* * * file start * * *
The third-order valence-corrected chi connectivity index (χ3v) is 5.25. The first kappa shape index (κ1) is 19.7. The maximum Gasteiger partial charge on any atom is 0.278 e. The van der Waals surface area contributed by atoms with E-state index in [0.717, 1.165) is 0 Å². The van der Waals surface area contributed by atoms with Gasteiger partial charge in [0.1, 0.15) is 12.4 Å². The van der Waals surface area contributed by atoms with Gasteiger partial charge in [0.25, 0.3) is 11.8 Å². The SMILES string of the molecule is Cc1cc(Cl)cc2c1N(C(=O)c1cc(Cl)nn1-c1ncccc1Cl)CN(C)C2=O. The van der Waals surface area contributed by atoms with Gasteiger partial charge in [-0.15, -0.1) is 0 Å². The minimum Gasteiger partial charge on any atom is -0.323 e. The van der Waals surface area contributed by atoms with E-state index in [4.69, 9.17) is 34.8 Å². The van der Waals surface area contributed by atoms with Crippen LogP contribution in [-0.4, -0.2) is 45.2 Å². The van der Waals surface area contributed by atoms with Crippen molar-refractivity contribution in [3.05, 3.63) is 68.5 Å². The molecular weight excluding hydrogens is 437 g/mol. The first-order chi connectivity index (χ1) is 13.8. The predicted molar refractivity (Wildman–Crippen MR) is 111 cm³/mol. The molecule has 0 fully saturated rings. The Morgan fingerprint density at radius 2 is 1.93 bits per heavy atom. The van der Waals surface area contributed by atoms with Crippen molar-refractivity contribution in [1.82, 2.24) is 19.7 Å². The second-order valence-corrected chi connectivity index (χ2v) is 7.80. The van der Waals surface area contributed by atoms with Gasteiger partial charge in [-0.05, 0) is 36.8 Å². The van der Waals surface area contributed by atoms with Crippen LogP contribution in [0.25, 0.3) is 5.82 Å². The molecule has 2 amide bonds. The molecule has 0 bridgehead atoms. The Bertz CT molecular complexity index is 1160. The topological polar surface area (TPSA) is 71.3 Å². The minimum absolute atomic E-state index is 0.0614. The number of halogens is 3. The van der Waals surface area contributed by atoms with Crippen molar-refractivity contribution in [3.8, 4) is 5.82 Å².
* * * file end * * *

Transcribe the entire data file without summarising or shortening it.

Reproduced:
The third-order valence-corrected chi connectivity index (χ3v) is 5.25. The first kappa shape index (κ1) is 19.7. The maximum Gasteiger partial charge on any atom is 0.278 e. The van der Waals surface area contributed by atoms with E-state index in [0.717, 1.165) is 0 Å². The van der Waals surface area contributed by atoms with Gasteiger partial charge in [0.1, 0.15) is 12.4 Å². The van der Waals surface area contributed by atoms with Gasteiger partial charge in [0.25, 0.3) is 11.8 Å². The SMILES string of the molecule is Cc1cc(Cl)cc2c1N(C(=O)c1cc(Cl)nn1-c1ncccc1Cl)CN(C)C2=O. The van der Waals surface area contributed by atoms with Gasteiger partial charge in [-0.15, -0.1) is 0 Å². The minimum Gasteiger partial charge on any atom is -0.323 e. The van der Waals surface area contributed by atoms with E-state index in [4.69, 9.17) is 34.8 Å². The van der Waals surface area contributed by atoms with Crippen LogP contribution in [-0.4, -0.2) is 45.2 Å². The van der Waals surface area contributed by atoms with Crippen molar-refractivity contribution in [3.05, 3.63) is 68.5 Å². The molecular weight excluding hydrogens is 437 g/mol. The first-order chi connectivity index (χ1) is 13.8. The predicted molar refractivity (Wildman–Crippen MR) is 111 cm³/mol. The molecule has 0 fully saturated rings. The Morgan fingerprint density at radius 2 is 1.93 bits per heavy atom. The van der Waals surface area contributed by atoms with Crippen molar-refractivity contribution in [1.82, 2.24) is 19.7 Å². The second-order valence-corrected chi connectivity index (χ2v) is 7.80. The van der Waals surface area contributed by atoms with Gasteiger partial charge in [-0.05, 0) is 36.8 Å². The van der Waals surface area contributed by atoms with Crippen LogP contribution in [0.25, 0.3) is 5.82 Å². The molecule has 2 amide bonds. The molecule has 0 bridgehead atoms. The Bertz CT molecular complexity index is 1160. The topological polar surface area (TPSA) is 71.3 Å². The minimum absolute atomic E-state index is 0.0614. The number of halogens is 3. The van der Waals surface area contributed by atoms with Crippen molar-refractivity contribution in [3.8, 4) is 5.82 Å².